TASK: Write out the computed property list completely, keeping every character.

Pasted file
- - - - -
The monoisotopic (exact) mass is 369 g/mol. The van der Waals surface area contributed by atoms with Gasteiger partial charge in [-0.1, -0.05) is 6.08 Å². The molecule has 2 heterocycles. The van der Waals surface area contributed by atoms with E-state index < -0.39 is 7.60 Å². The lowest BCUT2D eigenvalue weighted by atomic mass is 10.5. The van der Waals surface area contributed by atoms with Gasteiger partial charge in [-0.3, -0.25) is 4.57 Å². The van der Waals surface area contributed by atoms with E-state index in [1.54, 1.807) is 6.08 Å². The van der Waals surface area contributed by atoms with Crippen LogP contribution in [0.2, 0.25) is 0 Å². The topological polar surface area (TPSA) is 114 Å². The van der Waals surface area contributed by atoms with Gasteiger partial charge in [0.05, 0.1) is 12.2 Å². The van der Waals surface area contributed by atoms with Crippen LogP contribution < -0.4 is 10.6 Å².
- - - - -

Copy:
The monoisotopic (exact) mass is 369 g/mol. The van der Waals surface area contributed by atoms with Gasteiger partial charge in [-0.1, -0.05) is 6.08 Å². The molecule has 2 heterocycles. The van der Waals surface area contributed by atoms with E-state index < -0.39 is 7.60 Å². The lowest BCUT2D eigenvalue weighted by atomic mass is 10.5. The van der Waals surface area contributed by atoms with Gasteiger partial charge in [-0.3, -0.25) is 4.57 Å². The van der Waals surface area contributed by atoms with E-state index in [1.54, 1.807) is 6.08 Å². The van der Waals surface area contributed by atoms with Crippen LogP contribution in [0.2, 0.25) is 0 Å². The topological polar surface area (TPSA) is 114 Å². The van der Waals surface area contributed by atoms with Gasteiger partial charge in [0.05, 0.1) is 12.2 Å². The van der Waals surface area contributed by atoms with Crippen LogP contribution < -0.4 is 10.6 Å².